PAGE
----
Sábado 4 de Julio 2020
In Facebook Twitter In
With the new law, America Móvil is forced to grant consumers tangible reductions in costs. Here a consumer in Oaxaca. (Photo: Mexico Government)
Wednesday, August 6, 2014
Perspectives

Mexico Telecom Reform: Investors, Consumers Benefit


Mexico’s telecom reform
will attract investment and provide higher quality and less-expensive services for consumers, experts say.

 

BY LATIN AMERICA ADVISOR
Inter-American Dialogue 

 

Mexican President Enrique Peña Nieto on July 14 approved an overhaul of the country's broadcast and telecommunications sectors. The reforms include tough new restrictions on companies deemed to be dominant. Did the final legislation meet the expectations of reform advocates? Which companies stand to gain or lose the most? Will the reforms lead to more competition, and will consumers see a difference? Will Mexico's economy grow as much as Peña Nieto has suggested as a result of these changes?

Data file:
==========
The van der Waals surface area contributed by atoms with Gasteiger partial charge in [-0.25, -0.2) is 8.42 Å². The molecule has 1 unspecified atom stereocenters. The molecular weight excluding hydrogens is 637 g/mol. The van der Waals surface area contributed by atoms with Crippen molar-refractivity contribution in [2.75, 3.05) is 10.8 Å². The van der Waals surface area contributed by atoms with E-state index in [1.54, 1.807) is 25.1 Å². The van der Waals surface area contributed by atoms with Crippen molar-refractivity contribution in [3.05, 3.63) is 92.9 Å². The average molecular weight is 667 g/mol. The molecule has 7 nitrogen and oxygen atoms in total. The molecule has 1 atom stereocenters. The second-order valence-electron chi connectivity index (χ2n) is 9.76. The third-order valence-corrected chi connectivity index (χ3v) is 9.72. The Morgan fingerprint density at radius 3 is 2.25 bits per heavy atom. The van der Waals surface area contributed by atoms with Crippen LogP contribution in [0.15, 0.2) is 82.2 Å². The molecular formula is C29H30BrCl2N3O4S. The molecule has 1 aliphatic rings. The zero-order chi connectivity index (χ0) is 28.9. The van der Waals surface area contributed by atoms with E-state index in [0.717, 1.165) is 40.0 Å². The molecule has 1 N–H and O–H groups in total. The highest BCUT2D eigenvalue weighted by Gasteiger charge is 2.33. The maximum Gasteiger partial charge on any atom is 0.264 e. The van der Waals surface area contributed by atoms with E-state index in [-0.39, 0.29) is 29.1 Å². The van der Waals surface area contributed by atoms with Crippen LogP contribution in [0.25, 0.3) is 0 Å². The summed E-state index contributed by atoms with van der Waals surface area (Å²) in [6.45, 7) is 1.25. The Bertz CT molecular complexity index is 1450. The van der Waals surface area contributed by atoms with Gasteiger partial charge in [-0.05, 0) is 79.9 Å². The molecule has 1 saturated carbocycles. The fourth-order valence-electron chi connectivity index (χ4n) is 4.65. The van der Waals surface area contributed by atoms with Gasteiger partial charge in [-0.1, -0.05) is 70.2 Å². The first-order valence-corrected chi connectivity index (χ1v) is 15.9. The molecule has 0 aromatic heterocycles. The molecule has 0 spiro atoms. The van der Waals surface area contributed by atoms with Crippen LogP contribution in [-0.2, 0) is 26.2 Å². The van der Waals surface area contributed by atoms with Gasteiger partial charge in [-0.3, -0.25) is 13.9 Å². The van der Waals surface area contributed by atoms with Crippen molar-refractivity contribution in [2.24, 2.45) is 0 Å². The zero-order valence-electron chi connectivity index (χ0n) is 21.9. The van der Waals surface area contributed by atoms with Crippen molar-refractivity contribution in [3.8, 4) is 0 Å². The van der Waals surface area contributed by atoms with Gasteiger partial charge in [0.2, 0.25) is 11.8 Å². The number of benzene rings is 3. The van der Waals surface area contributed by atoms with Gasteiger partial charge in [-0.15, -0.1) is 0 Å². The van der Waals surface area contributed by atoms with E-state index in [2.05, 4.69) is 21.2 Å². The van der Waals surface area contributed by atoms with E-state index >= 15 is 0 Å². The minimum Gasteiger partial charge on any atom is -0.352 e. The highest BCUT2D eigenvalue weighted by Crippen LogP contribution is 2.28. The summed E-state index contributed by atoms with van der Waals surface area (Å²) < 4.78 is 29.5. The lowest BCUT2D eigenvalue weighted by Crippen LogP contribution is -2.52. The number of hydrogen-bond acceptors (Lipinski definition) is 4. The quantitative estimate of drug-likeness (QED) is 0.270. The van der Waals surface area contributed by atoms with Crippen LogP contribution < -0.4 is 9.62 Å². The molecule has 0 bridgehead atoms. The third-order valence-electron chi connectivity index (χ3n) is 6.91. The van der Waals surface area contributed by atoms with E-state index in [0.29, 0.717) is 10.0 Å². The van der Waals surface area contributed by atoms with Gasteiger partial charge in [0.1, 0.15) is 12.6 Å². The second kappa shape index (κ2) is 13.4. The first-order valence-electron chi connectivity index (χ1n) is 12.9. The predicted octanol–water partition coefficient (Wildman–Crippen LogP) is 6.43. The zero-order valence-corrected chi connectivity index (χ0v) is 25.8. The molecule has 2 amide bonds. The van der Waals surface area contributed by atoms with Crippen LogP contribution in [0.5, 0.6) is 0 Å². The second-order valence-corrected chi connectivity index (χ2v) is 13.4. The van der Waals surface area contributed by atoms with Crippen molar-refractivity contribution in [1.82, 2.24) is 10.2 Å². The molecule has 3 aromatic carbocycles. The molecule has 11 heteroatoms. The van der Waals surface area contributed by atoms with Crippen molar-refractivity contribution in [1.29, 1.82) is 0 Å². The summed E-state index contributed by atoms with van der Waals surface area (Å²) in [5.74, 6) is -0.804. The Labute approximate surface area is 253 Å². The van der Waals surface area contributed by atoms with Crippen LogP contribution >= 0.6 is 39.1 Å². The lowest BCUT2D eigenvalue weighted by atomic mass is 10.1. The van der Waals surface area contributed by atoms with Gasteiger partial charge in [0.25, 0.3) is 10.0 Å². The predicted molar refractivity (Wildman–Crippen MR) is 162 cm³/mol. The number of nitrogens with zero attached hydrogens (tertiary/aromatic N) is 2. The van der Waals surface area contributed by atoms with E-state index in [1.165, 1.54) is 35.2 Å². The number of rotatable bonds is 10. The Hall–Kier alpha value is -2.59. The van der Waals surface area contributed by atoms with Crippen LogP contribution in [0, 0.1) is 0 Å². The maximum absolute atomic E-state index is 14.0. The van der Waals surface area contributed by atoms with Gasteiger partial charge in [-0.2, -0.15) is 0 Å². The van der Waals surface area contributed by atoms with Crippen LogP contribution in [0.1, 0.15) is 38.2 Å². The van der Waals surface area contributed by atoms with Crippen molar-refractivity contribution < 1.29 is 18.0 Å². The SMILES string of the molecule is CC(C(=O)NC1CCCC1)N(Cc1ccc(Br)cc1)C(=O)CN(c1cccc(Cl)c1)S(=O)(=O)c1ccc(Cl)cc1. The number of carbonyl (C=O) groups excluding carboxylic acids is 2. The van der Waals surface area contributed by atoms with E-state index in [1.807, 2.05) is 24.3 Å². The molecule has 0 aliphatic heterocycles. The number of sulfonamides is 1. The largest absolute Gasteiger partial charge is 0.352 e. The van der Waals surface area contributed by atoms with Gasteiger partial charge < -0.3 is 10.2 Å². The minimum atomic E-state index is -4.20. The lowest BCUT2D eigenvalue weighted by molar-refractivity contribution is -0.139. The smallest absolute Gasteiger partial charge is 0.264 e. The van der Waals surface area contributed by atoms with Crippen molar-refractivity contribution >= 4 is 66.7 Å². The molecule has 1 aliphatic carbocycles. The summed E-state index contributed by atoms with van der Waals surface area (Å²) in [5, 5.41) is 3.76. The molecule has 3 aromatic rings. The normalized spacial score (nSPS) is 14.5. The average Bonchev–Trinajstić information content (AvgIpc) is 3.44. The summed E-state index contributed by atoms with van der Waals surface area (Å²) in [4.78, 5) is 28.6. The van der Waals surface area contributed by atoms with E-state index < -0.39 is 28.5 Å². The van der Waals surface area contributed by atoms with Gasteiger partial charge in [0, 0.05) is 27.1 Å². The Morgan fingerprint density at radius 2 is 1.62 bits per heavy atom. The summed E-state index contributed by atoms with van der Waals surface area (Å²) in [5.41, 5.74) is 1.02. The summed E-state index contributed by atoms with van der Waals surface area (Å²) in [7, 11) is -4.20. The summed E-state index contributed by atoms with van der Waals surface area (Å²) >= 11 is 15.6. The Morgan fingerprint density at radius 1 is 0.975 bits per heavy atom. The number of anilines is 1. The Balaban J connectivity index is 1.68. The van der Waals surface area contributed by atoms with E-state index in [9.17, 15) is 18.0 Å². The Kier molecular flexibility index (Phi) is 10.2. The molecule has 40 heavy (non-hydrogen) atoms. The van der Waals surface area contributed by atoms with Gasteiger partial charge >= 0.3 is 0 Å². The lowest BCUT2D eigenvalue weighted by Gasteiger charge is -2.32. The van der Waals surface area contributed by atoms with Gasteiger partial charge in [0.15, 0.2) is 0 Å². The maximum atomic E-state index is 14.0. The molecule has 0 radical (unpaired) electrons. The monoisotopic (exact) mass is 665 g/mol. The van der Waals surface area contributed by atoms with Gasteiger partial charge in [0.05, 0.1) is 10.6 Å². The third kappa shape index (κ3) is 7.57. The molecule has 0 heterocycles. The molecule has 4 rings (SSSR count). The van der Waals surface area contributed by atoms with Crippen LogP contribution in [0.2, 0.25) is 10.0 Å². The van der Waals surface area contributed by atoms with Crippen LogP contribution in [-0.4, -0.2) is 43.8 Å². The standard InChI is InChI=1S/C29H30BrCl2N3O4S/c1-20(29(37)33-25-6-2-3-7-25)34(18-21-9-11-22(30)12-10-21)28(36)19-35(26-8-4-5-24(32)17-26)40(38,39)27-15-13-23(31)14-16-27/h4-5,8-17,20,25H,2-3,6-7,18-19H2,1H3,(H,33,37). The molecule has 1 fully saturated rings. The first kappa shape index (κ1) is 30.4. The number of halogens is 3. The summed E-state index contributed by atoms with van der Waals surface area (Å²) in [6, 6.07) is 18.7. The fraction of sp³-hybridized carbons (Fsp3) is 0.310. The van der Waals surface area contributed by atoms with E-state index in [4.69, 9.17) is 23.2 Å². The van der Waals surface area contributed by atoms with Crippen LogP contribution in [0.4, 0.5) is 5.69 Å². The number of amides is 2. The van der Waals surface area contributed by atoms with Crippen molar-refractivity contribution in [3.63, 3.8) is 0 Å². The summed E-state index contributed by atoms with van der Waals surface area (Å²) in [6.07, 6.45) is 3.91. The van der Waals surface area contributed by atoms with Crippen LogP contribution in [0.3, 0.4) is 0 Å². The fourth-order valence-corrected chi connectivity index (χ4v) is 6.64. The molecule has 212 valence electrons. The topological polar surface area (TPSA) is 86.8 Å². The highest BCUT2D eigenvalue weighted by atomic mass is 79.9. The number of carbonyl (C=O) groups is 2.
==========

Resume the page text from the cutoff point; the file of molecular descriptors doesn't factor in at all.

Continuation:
Rogelio Ramírez de la O, president of Ecanal in Mexico City: The telecommunications reform fulfilled some, but not all, of the expectations roused when President Peña Nieto announced the effort to limit monopoly powers and open this important sector to competition. The constitutional reform of 2013 left no doubt that dominant firms would be forced to abide by asymmetrical rules to foster competition. The secondary legislation is the one that really counts because it interprets, according to legislators, the letter and spirit of the constitutional reform. It delivered on those promises with regard to telephones and Internet, but not with regard to television. With the new law, America Móvil is forced to grant consumers tangible reductions in costs. Consumers will no longer have to pay domestic long-distance charges. Excessive charges and bad practices that limited consumers' choices have been eliminated. The asymmetric rule applied on America Móvil as a dominant player having more than 50 percent of the market compels it to provide interconnection free of charge to competitors. This will encourage new entrants and lead to an overdue reduction in tariffs. But the secondary legislation does not consider Televisa, which controls more than half of the pay TV market, as dominant by a deceiving use of wording by legislators. They considered it not dominant in the TV sector, though dominant in pay TV services, that is the market that matters for economic rents. This limits the reform gains mainly to what is pulled out of America Móvil. Television companies are also allowed to increase advertising time from 5 percent (which is expandable if they have national independent production) by an additional 2 percent.